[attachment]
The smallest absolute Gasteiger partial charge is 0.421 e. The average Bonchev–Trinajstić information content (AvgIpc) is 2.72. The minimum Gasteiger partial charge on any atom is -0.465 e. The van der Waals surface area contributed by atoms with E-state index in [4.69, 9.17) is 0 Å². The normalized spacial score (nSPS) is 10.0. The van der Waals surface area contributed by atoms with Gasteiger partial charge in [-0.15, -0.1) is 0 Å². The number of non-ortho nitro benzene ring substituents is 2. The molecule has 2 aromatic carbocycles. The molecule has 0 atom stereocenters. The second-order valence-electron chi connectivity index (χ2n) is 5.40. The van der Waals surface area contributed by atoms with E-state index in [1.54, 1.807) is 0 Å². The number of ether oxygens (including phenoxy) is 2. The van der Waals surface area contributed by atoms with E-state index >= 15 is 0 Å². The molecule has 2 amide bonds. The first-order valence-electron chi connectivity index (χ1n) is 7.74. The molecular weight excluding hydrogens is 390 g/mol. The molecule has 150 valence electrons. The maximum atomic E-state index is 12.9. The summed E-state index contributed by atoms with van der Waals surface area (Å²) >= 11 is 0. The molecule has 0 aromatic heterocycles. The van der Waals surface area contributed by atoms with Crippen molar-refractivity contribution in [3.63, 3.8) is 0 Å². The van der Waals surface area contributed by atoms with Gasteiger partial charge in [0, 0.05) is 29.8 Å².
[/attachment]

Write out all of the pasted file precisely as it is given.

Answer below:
The smallest absolute Gasteiger partial charge is 0.421 e. The average Bonchev–Trinajstić information content (AvgIpc) is 2.72. The minimum Gasteiger partial charge on any atom is -0.465 e. The van der Waals surface area contributed by atoms with E-state index in [4.69, 9.17) is 0 Å². The normalized spacial score (nSPS) is 10.0. The van der Waals surface area contributed by atoms with Gasteiger partial charge in [-0.15, -0.1) is 0 Å². The number of non-ortho nitro benzene ring substituents is 2. The molecule has 2 aromatic carbocycles. The molecule has 0 atom stereocenters. The second-order valence-electron chi connectivity index (χ2n) is 5.40. The van der Waals surface area contributed by atoms with E-state index in [1.54, 1.807) is 0 Å². The number of ether oxygens (including phenoxy) is 2. The van der Waals surface area contributed by atoms with E-state index >= 15 is 0 Å². The molecule has 2 amide bonds. The first-order valence-electron chi connectivity index (χ1n) is 7.74. The molecular weight excluding hydrogens is 390 g/mol. The molecule has 150 valence electrons. The maximum atomic E-state index is 12.9. The summed E-state index contributed by atoms with van der Waals surface area (Å²) >= 11 is 0. The molecule has 0 aromatic heterocycles. The van der Waals surface area contributed by atoms with Crippen molar-refractivity contribution in [3.63, 3.8) is 0 Å². The van der Waals surface area contributed by atoms with Gasteiger partial charge in [0, 0.05) is 29.8 Å².